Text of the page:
Friends, a lot has changed in the last couple of months, and our lives look drastically different than they did when we began 2020. Words like “COVID-19” that didn’t even exist a few months ago now dominate our news cycles 24/7. Previously foreign concepts like social distancing and stay-at-home orders are now part of our “new normal.”
While I don’t want to add to the 24/7 COVID-19 bombardment, I do want to make you aware of how COVID-19 and aborted fetal cell lines intersect.
With COVID-19 spreading around the globe and urgent calls for a vaccine, there is a race to bring the first COVID-19 vaccine to market. Many companies and academic institutions have joined the race, which is being fast-tracked by skipping important phases of testing.
There are many COVID-19 vaccines in development that are being tracked by the WHO, including the front runners. Like me, those who are disturbed by the use of human fetal cell lines in vaccines will want to know about the 5 COVID-19 vaccines in development that are using human fetal cell lines. Several of these are front runners in phase 1 or phase 2 clinical trials, and one is aiming to be completed as early as September!
5 COVID-19 vaccines using human fetal cell lines
- Moderna/National Institute of Allergy and Infectious Diseases (NIAID). This US company is utilizing a new mRNA vaccine technology that has not yet been approved for market. The spike (S) protein used in the vaccine is made with the HEK-293 human fetal cell line. A Lancet article states, “The recombinant proteins… were expressed in Human Embryonic Kidney (HEK) 293 cells.” Moderna is in phase 1 trials according to the WHO update on April 11, 2020.
- CanSino Biologics/Beijing Institute of Biotechnology. These two Chinese companies are developing an adenovirus-based vaccine using the HEK-293 human fetal cell line. CanSino was approved to begin phase 1 clinical trials on March 17, 2020, and are in phase 2 trials according to the WHO update on April 11, 2020.
- The University of Oxford/Jenner Institute/Merck. This collaborative effort on a COVID-19 vaccine is also using the HEK-293 human fetal cell line. Human trials will begin soon.
- Janssen Pharmaceutical Companies (owned by Johnson and Johnson). This US company uses the PER.C6 human fetal cell line for its vaccine, and was in preclinical trials according to the WHO update on April 11, 2020. Johnson & Johnson received a $456 million contract from the US Health and Human Services Office of the Assistant Secretary for Preparedness and Response (ASPR) on March 27, 2020.
- University of Pittsburgh. This US academic institution is developing its vaccine based on the HEK-293 human fetal cell line. This vaccine is being developed around the use of a unique microneedle delivery system, which is 400 tiny needles on a Velcro-like patch. Human trials will begin soon.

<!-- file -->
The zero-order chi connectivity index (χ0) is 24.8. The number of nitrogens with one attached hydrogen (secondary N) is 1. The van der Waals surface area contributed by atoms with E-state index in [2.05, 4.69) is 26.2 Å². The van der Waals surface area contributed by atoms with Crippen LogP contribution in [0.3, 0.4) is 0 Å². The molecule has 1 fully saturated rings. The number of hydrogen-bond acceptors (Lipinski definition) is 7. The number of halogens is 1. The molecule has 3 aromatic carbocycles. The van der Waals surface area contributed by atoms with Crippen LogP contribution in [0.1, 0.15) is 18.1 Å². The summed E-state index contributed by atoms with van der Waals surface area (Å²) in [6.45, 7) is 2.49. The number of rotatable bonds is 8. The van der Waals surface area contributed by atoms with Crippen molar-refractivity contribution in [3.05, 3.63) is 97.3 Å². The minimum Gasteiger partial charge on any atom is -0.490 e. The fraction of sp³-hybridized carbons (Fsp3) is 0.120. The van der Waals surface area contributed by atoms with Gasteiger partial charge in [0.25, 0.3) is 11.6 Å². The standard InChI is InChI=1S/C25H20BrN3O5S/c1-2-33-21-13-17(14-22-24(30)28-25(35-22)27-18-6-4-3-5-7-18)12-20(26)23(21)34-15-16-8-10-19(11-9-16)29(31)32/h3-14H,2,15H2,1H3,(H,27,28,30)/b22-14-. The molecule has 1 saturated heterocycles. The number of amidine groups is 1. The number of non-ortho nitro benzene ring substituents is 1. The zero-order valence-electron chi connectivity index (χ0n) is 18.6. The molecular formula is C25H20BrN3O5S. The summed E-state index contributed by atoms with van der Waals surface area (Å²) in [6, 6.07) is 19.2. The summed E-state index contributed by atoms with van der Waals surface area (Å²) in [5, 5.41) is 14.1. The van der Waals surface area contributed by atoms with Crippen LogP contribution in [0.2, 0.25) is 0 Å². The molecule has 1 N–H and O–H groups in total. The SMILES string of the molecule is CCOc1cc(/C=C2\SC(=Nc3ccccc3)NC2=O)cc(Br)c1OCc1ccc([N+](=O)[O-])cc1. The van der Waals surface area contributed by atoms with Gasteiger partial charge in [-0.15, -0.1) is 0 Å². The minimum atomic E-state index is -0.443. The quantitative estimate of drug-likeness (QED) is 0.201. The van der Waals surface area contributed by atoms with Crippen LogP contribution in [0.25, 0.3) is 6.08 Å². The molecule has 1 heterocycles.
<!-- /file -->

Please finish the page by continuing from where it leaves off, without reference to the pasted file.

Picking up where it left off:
History of HEK-293 & PER.C6 fetal cell lines
- HEK-293 human fetal cell line (HEK = Human Embryonic Kidney) was derived from a human fetus aborted in the Netherlands in the early 1970s. The kidney tissue cultures were collected by Dr. Alex van der Eb in 1972, and then used to develop the HEK-293 fetal cell line by Dr. Frank Graham in 1973. According to Dr. Alex van der Eb, the abortion was “probably” done in 1972. The history of HEK-293 was not documented according to van der Eb who said, “We had no donor information on 293 or what was available got lost.”
PER.C6 human fetal cell line was developed in 1985/1995 from the retinal tissue of an aborted fetus at 18 weeks gestation. The retinal cultures were taken by Dr. Alex van der Eb in 1985, but it wasn’t until 1995 that the PER.C6 cell line using those cultures was developed by Dr. Ron Bout and Dr. Frits Fallaux. According to Crucell (now part of Janssen Pharmaceutical), maker of PER.C6, “PER.C6® technology supports the growth of a wide variety of human disease-causing viruses that can subsequently be processed into vaccines. It can be used for the manufacturing of inactivated whole virus, live-attenuated, live-vector, split and subunit vaccines. PER.C6® technology also allows for efficient production of recombinant vaccines.”
Can a safe COVID-19 vaccine be developed?
Compared to normal pharmaceutical drugs, vaccines (classified as biologics) are already fast tracked. But now we’re experiencing the COVID-19 super fast track, which is skipping critical testing phases.
With many known strains of coronaviruses, vaccines have been attempted in the past but proved notoriously difficult to successfully develop. In fact, Dr. Peter Hotez (who worked on a SARS coronavirus vaccine in 2003) said the coronavirus vaccines carry “a risk of immune enhancement” – which means when animals were exposed to a coronavirus after vaccination, they had a more exaggerated reaction to the virus (even death) compared to unvaccinated animals. Hotez went on to say, “The way you reduce that risk is first you show it does not occur in laboratory animals.” The animal testing phase of coronavirus vaccines is shown to be critical, yet this phase was completely skipped by Moderna.
Hotez’s experience with developing coronavirus vaccines gives him unique first-hand knowledge of the risks of accelerating the COVID-19 vaccine development timeline. Hotez “understand(s) the importance of accelerating timelines for vaccines in general,” but said, “from everything I know, this is not the vaccine to be doing it with.”
In addition to these deep concerns, we know human fetal cell lines pose safety risks and can cause insertional mutagenesis, autoimmunity and cancer.
These COVID-19 vaccines are extremely concerning to say the least. Both the fast-tracked development & testing and the use of aborted fetal cell lines pose serious risks.
Please remain watchful and well-informed during these unprecedented times.
*Note: The information presented in this post is accurate as of April 23, 2020. However, the landscape is changing rapidly, so updates will be provided as they come.